In the morning, before the sun rises, I check on the sky one more time, seeing only stars. Excitement builds and we decide to move quickly. We pack all of our gear, place it on top of the truck and head to the village only a minute or so away.
As written in previous posts, a tribe that is supposed to be most difficult is in actuality more than gentle. We begin with the girls, then the women and then the older men. During this morning's session, a large cloud appears out of nowhere unexpectedly and seems to be moving in the same direction and with the same speed as the sun.
With the previous five days in mind, I almost decide to put everything away and give up. The translator tells me to be patient, tells me that the sun will reappear in less than one hour. In the end, he is right. The sun does reappear and even though it is higher and stronger than before, the people are able to stand up and collaborate beautifully.
We finish on a high note and move on to the next tribe, until our return next year hopefully.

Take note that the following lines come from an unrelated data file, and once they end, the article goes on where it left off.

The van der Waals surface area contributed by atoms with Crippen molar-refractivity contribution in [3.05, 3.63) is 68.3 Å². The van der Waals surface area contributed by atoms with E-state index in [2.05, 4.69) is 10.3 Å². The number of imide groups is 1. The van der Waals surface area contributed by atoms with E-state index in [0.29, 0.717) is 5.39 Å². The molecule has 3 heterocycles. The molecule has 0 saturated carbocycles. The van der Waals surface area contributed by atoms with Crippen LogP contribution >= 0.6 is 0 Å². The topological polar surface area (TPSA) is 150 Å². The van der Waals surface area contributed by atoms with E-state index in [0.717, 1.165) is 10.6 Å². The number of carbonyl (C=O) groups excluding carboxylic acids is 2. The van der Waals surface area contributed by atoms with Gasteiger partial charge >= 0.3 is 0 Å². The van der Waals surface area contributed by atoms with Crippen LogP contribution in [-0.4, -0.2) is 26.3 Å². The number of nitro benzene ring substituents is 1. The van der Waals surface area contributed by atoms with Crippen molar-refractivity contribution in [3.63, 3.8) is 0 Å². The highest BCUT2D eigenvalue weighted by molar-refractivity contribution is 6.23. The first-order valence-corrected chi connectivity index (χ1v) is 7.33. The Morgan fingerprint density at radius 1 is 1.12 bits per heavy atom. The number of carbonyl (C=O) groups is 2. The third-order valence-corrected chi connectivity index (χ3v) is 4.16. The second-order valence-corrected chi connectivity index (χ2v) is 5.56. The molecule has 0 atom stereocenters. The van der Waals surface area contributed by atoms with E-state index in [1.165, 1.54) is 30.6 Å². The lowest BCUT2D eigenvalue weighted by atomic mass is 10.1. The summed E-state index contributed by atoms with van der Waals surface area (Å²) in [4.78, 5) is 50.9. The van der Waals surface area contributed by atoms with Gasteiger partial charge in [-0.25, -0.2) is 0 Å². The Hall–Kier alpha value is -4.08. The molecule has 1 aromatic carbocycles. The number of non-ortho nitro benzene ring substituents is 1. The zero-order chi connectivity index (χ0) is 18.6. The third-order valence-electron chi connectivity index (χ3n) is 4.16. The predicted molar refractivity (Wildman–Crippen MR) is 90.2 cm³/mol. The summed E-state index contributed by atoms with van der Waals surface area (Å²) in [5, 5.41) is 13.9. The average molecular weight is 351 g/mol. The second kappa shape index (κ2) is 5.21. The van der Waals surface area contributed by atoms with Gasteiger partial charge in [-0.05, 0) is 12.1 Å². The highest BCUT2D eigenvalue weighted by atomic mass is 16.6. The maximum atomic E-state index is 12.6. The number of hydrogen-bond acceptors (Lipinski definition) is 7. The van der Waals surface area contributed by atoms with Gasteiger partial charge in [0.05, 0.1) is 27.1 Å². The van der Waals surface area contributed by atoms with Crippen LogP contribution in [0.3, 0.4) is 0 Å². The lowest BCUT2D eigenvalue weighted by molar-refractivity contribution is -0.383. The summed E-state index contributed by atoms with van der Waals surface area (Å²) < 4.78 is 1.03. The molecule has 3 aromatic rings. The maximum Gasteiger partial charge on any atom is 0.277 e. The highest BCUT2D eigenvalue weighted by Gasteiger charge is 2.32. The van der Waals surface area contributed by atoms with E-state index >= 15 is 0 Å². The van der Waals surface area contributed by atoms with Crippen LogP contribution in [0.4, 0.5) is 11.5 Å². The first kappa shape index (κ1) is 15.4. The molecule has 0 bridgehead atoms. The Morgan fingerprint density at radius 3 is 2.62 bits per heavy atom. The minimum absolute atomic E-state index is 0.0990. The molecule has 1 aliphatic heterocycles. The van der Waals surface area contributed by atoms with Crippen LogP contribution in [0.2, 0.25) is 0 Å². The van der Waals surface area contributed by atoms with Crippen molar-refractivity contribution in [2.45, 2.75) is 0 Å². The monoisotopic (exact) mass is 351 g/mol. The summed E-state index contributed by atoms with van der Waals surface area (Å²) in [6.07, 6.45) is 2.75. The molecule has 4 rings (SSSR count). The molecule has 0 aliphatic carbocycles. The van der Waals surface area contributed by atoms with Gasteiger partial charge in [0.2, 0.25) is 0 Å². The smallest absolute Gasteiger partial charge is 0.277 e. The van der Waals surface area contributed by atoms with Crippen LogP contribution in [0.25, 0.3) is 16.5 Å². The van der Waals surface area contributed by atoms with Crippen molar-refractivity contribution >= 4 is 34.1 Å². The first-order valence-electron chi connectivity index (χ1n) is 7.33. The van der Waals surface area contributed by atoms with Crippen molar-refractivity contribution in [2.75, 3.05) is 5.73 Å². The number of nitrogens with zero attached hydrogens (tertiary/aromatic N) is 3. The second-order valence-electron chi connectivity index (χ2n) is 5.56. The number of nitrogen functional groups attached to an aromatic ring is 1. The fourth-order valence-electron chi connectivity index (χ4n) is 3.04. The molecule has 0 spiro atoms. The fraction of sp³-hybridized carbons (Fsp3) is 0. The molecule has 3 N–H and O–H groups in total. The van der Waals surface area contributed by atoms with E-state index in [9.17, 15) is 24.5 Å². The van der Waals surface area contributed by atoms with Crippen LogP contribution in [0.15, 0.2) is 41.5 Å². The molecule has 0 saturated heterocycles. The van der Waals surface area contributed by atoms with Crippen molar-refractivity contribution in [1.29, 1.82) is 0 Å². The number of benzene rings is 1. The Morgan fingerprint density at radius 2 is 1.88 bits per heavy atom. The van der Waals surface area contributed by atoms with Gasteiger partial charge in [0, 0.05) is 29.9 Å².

Tuesday, June 15, 2010
This portrait is made on a late afternoon while our truck idles behind me. He stands looking to his right where perhaps twenty women and girls sit. Earlier today they had their portraits made and even sold a few lip plates to me, all with different shapes, patterns and colors.
In between sessions, we wait under the hot sun, to the surprise of the driver and the translator. While most of their friends bring customers into the village for a few minutes only to drive back to the motel for the rest of the day, these two good men get to hang out with me all day and wait for the sun to begin its descent into the late afternoon.
We would rather go back and rest ourselves but know that to come back would be most difficult for the truck. So we have our lunch under a tree, share a can or two of sardines with a few tribesmen, sleep for a bit, talk to the older men and generally are the center of attention for the younger generation.